Profile Theater's Next Stage
South African playwright Athol Fugard’s incendiary My Children! My Africa! takes place in a simple classroom. Two students—one black, one white—try to bridge apartheid while outside strife threatens to tear them apart. At Profile Theatre last year, the set was minimal, relying mostly on acting, lighting, and imagination to bring the story to dangerous life. On a recent November day, though, the setting is a large classroom at Grant High School, the audience is real students, and the performance is just as electric.
Profile’s artistic director, Adriana Baer, sits off to the side, watching the hundred-plus teenagers. Some of them are rapt, some look like their eyes have glazed over, but by the end they are ready to discuss the play.
“We read it as a class, but seeing it come to life on stage was moving,” says senior Alex Gerald. “It hit hard, and I’m not really that big on ‘theater.’”
It’s exactly the response Baer hoped for when she created the Inside Out educational program, which tours Profile productions to multiple schools each year. The program is one of several significant changes Baer has overseen at the small but highly regarded theater company since taking the director’s chair from founder Jane Unger in July 2012—a time marked by both formidable obstacles and growth.
The then 29-year-old Baer came to Profile—one of only three US theaters that delves into a single playwright per season—from leadership stints in San Francisco and New York. The first half of Profile’s Athol Fugard season flew high, including Baer’s directorial debut, The Road to Mecca, which was the company’s best-selling show in six years and racked up two Drammy Awards.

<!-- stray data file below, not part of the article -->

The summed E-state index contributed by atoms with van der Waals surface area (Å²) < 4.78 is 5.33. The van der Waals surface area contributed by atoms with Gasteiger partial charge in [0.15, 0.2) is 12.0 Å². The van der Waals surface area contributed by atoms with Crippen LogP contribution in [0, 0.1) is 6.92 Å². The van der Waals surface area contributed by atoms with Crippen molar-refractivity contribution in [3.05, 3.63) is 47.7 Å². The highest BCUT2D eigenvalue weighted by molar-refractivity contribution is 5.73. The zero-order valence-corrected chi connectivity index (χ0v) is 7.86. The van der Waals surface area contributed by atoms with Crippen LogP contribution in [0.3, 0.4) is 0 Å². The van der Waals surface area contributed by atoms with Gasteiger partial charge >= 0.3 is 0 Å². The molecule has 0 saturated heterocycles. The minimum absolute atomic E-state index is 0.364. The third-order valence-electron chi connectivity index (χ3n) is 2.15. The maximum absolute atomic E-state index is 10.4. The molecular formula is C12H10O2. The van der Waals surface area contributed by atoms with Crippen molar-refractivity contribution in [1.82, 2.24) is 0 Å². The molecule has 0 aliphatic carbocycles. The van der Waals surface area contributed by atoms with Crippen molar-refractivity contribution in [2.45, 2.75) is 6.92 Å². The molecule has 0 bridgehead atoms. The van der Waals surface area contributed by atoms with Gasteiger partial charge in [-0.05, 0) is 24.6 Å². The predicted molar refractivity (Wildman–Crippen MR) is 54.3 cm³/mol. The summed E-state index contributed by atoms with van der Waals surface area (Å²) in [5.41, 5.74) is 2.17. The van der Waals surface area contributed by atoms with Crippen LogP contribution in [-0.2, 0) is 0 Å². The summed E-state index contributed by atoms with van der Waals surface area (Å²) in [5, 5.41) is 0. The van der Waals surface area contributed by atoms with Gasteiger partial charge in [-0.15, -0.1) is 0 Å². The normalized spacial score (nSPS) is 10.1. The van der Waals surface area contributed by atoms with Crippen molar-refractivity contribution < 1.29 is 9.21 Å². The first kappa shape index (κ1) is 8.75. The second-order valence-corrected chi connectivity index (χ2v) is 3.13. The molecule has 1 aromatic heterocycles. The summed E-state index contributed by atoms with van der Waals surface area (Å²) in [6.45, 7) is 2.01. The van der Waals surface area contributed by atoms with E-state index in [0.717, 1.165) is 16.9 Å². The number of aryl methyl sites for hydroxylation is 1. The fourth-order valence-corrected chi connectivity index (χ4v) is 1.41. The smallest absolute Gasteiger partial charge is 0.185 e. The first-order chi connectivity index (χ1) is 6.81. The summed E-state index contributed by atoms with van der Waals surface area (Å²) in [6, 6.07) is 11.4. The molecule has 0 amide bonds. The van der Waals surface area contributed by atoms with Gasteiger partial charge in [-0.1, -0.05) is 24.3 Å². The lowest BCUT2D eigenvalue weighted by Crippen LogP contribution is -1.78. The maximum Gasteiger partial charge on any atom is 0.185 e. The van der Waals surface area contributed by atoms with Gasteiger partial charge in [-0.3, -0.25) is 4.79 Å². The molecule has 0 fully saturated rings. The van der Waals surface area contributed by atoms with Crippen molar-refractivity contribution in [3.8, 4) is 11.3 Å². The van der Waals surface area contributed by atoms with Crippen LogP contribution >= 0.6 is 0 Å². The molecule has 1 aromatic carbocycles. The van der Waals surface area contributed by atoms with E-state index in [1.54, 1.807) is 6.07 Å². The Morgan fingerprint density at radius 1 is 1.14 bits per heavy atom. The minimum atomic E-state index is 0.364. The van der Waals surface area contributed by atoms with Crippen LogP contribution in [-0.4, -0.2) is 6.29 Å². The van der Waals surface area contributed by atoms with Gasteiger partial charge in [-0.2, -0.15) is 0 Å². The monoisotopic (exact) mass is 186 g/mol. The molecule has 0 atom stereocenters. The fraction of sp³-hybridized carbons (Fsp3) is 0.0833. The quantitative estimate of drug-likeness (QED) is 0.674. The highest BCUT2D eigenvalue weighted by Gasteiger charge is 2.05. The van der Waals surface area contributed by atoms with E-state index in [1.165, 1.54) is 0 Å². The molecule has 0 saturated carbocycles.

Then disaster struck: last February, the owner of the building that houses Theater Theatre, the longtime home of Profile and several other companies, said he would close the venue in June. In a city short on stages, Baer forged a new partnership: Profile would move into Artists Repertory Theatre’s building. Her deft navigation of tough times earned a profile in the New York Times. “I think it was a real blessing in disguise for us,” she says, explaining that Theater Theatre’s small space had long limited Profile’s growth. “Now we have breathing room—and opportunity.”
Of course, that opportunity comes with its own challenges. ART’s theaters are at least twice as large as Theater Theatre, meaning Profile must sell more tickets, while also scheduling around ART’s prominent productions. Baer’s solutions: switch from the typical fall-to-spring season to the calendar year, offsetting opening-weekend competition; double the staff (she’s overseen budget growth from $385,000 to 2014’s proposed $566,000); and forge other partnerships, such as with the Hollywood Theatre, where she’s hosting an evening screening of Fool for Love, based on a play by this year’s featured playwright, Sam Shepard. The event will make for a long day and a shift for Baer from hard-to-reach students to hard-to-please patrons, but compared to the year proceeding it, the pivot is child’s play.